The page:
How Much Is Health Insurance for the Self-Employed?

You want good coverage—but also don’t want to pay an arm and a leg for it. Let’s take a quick look at how much you can expect to pay for health insurance if you’re self-employed.

A ton of factors go into the cost of health insurance: who you need to cover (spouse, kids?), the level of coverage you need, whether you smoke, your age, where you live, and more. But if you’re purchasing a health insurance plan on the marketplace, the average person will pay $438 a month.2 The average family pays about $1,779 per month.3 But, if you qualify for tax subsidies, you might not have to pay as much. Check out Healthcare.gov to see if you might qualify for help.

Self-Employed Health Insurance Tips

Okay, as someone who’s self-employed, you’re also doubling up as your own Human Resources director! There’s no one to call with questions about your benefits. No need to panic! We’ve got a few pointers if you’re shopping for self-employed health insurance.

1. Consider Agencies That Could Help

It’s easy to feel alone and out of the loop in the world of the self-employed. There isn’t a feeling of security that comes with working for a large business. That’s why it’s a good idea to connect with organizations that offer something similar—like the Association for the Self-Employed. Membership could give you access to discounted health insurance plans, Health Savings Accounts (HSAs) and other support.   

2. Use the Self-Employed Health Insurance Tax Deduction

We’re talking about money, folks! Being your own boss also means dealing with times when business is slow. That’s why it’s important to know how to make your money work harder when you’re buying health insurance. You can do that with the self-employed health insurance income tax deduction. It’s just one of the many self-employed tax deductions you can use.

If you qualify for this deduction, it means you’re allowed to deduct 100% of your health insurance premiums from your adjusted gross income when you file your income taxes every year.4 But keep in mind that this is a self-employed health insurance deduction for individuals and their dependentsnot for small businesses.

Here are a couple of things you need to do to qualify:

  • Show no other forms of health insurance coverage. You’ll need to prove you have your own personal health insurance coverage and aren’t still covered by an employer’s group plan or named in someone else’s policy—like your spouse’s policy. You also can’t claim the deduction if you qualify for coverage from your spouse’s group plan but choose not to take it up.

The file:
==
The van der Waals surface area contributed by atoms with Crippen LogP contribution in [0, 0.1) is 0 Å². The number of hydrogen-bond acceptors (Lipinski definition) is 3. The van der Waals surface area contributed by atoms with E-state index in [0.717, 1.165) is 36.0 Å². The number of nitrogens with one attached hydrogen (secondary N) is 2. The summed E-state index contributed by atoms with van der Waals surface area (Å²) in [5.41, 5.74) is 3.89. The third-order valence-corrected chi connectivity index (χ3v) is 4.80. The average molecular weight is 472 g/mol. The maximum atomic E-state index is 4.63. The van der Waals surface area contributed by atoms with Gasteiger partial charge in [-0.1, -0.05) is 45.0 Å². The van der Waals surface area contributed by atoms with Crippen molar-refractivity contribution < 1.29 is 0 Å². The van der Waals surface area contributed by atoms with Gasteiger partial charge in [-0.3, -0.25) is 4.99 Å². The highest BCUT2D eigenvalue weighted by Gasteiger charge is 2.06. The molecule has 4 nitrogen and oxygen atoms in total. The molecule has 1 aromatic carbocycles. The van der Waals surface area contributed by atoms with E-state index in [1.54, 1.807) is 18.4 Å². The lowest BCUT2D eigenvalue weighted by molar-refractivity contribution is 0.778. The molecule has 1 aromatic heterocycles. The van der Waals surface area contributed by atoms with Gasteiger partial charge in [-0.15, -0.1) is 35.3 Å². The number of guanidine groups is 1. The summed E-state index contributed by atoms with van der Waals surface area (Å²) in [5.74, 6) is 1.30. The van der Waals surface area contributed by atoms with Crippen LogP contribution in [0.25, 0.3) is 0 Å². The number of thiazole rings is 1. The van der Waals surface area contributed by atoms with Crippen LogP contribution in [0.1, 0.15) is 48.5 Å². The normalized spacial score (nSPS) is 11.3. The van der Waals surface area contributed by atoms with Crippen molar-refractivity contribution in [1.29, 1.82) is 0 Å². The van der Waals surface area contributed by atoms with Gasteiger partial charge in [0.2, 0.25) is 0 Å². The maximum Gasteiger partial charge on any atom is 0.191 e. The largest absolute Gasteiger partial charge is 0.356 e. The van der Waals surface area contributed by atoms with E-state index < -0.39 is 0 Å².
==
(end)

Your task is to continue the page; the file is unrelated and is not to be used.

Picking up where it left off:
• Prove your income from being self-employed. You need to have some income coming in to apply for a deduction. And if you have a few different streams of self-employed income, you can only claim the deduction against one of those streams. The one with the highest income is probably your best bet!

And if you’re pulling your hair out trying to figure out how to file taxes as someone who is self-employed, don’t sweat it. Check out these tips on how to file freelance taxes, along with the ins and outs of filing quarterly taxes.

3. Find a High-Deductible Health Plan

If your health insurance plan has a high deductible, that means lower monthly premiums. And we like that because it reduces your monthly expenses! You just need to make sure you can foot the higher deductible when you need to. And that’s where the Health Savings Account (HSA) comes in. An HSA is a tax-advantaged savings account linked to a high-deductible health plan (HDHP). The money you save in your HSA can be used to pay for qualifying medical expenses tax-free! You can also get a break on your income taxes for putting money into your HSA.

4. Get Expert Advice From an Independent Insurance Agent

When you’re in charge of finding health insurance that’s worth more than the paper it’s written on, don’t leave it to chance or the internet to find the best one for you!

An independent insurance agent—like the ones you’ll find in our Endorsed Local Providers (ELP) program—are the experts to turn to.  

You can find local agents who are ready to walk you through your health care options and track down the best health insurance quotes in the exciting world of being your own boss! And they’re RamseyTrusted, so you know you’ll be working with top insurance agents who really know their stuff. 

Find an insurance agent today!

Ramsey Solutions

About the author

Ramsey Solutions

Ramsey Solutions has been committed to helping people regain control of their money, build wealth, grow their leadership skills, and enhance their lives through personal development since 1992. Millions of people have used our financial advice through 22 books (including 12 national bestsellers) published by Ramsey Press, as well as two syndicated radio shows and 10 podcasts, which have over 17 million weekly listeners. Learn More.